The successful candidate will contribute to on-going underpinning lines of research in the framework of the work undertaken by the KCMD. This research will concern the use of novel and alternative data sources to fill existing gaps of information relevant for migration and mobility. The successful candidate will be requested to handle, pre-process and analyse large amount of data covering, among others, the following:

  •   development and testing of a model to predict migration flows and stocks on the basis of international air passengers’ data;
  •   analysis of public perceptions on migration on the basis of data specifically collected from Twitter for the purpose;
  •   analysis of international mobility and ethnic segregation on the basis of mobile phone data.

    The candidates should have completed post-graduate level studies in the field of data science, computer science, statistics or relevant discipline. They need to have either a PhD degree or at least 5 years of relevant working experience after their master’s degree and a good publication record.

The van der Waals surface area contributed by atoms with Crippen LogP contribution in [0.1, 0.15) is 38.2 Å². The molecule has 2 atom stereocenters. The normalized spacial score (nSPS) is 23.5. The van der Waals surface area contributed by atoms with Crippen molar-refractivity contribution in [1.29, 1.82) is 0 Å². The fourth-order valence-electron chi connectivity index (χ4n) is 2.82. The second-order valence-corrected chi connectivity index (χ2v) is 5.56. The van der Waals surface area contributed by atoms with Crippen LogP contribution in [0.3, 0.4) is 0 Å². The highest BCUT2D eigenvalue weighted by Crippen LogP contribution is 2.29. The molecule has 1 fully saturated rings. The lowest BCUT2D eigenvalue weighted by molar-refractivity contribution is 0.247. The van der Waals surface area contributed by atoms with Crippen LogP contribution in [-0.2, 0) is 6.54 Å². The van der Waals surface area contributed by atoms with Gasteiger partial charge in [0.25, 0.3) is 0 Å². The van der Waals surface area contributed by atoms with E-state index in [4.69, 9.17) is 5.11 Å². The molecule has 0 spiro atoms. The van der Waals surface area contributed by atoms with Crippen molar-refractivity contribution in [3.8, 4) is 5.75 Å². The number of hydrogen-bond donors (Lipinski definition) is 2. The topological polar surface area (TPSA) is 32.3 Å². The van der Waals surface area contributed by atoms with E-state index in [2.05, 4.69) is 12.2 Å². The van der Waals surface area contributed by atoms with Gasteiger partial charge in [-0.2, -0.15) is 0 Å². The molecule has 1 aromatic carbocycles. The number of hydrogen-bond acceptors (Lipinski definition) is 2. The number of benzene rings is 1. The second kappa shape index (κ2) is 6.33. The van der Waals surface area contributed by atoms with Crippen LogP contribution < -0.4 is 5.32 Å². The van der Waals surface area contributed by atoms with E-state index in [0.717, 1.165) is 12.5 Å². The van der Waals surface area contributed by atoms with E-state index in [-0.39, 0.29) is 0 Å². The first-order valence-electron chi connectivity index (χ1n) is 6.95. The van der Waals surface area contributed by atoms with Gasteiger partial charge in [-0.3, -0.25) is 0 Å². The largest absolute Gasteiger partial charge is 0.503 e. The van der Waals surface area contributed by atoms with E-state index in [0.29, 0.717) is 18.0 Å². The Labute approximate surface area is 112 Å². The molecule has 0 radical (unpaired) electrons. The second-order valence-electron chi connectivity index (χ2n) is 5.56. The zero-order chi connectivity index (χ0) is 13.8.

The job requires capacity to clean, pre-process and analyse large volumes of data. A good knowledge of programming in Python, R and data analytics software is required.

    Experience in developing models and in data-driven research in the fields of human mobility and migration or public perceptions will be considered an asset.

    The candidate will be expected to co-author technical reports and scientific publications, in addition to servicing requests for analysis.

    Good knowledge of oral and written English (B2 level), communication and presentation skills are necessary.

    See attached: Project Officer- Migration and Demography

European Commission Job Opening- Project Officer (Labour Economics and migration)

As the science and knowledge service of the Commission, the mission of DG Joint Research Centre is to support EU policies with independent evidence throughout the whole policy cycle.